Ensuring a high cop content for a given package size and avoiding use of damaged cops in ring frames are a few of the some important measures needed to control hard waste in automatic cone winding, emphasise D Shanmuganandam and J Sreenivasan.
Waste management is always a serious issue for many spinning mills. Though generation of wastes during fibre to yarn conversion process is inevitable, nevertheless, when it exceeds the stipulated level, it would result in a monetary loss to mills. Therefore, every effort must be made to optimise the generation of various types of wastes. At the same time, mills should try to fetch a maximum possible sale value for wastes in order to minimise loss due to generation of wastes.
The extent of generation of various types of wastes depends upon a number of factors such as quality of raw material, yarn quality requirement, type of machinery and their condition and work methods of operatives. Nevertheless, their incidence could be controlled to a maximum extent without affecting the machine productivity and yarn quality, by exercising a good control over the process, maintenance of machines, workers efficiency, etc.
The following wastes are being generated by the cotton spinning mills:
- Saleable wastes: Blow room droppings, licker-in droppings, flat strips, comber waste (noil), hard (yarn) waste, sweep waste, fan/suction wastes and gutter/filter waste.
- Useable wastes: Lap bits, sliver bits, roving ends, pneumafil waste and roller wastes.
Except hard waste, incidence of other wastes happens at different stages of yarn manufacturing. The hard waste occurs mostly at the final stage, ie, in post spinning process which means that it carries almost entire conversion cost besides raw material cost. Considering the fact that the price fetched for the hard waste is only about 25 per cent of yarn selling price, any quantity of hard waste more than that normally permitted would result in a significant financial loss to a mill.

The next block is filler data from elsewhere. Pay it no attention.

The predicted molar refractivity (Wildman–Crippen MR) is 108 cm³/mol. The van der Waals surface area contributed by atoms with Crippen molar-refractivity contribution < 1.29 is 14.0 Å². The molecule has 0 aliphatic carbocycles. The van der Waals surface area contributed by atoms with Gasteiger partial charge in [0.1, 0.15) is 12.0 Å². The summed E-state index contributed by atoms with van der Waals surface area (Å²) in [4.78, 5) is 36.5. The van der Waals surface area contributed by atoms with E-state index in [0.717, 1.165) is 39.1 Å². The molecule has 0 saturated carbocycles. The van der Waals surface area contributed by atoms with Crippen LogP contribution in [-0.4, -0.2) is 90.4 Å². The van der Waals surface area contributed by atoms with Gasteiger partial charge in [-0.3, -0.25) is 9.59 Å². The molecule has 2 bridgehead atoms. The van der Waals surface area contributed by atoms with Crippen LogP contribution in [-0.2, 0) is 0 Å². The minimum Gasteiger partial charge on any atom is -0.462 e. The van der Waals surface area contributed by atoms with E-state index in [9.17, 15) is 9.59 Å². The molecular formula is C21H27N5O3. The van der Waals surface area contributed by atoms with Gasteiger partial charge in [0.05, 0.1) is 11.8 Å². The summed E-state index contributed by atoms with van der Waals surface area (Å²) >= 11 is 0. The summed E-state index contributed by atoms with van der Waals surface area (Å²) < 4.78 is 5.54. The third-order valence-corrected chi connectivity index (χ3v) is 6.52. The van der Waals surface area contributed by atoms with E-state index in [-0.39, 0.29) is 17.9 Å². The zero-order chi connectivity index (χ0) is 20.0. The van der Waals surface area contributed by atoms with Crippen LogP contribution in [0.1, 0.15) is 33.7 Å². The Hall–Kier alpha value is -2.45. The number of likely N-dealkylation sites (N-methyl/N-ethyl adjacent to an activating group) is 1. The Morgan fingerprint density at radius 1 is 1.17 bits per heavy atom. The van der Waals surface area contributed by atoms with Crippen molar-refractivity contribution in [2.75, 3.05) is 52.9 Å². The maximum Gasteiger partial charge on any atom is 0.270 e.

This article covers hard waste particulars pertaining to automatic cone winding as well as the price realised for hard waste that were furnished by the mills in the 29th CPQ (Costs, Operational Performance and Yarn Quality) study covering April - June 2013 data. Measures to reduce hard waste are also included in the article.
The hard waste (%) data pertaining to automatic cone winding have been compiled for some popular counts and given in Table 1. Data relating to three important process parameters in automatic cone winding, viz, clearer cuts, cop rejection, and repeaters, which have a detrimental effect on the incidence of hard waste, are also given in Table 1.
The following observations have been made on the data given in Table 1.
Average hard waste in automatic cone winding with round magazine cop feed was high at 0.68 per cent which is more than 2 times the SITRA standard of 0.30 per cent. Between counts, the average waste level ranged from 0.60 to 0.80 per cent.
Between mills, the incidence of hard waste showed a mindboggling variation of 2 to 5 times in various counts.
Major reasons for the high hard waste are discussed below:
Inadequate maintenance of machinery
Poor maintenance and upkeep of ring frames would result in vibrating spindles, spindles out of centre, soft cops, improperly built cop bottom, etc, all of which have a detrimental effect on clearer cuts, slough off and cop rejection in automatic cone winders which in turn would increase the hard waste. Inadequate maintenance of automatic cone winders would also affect the pr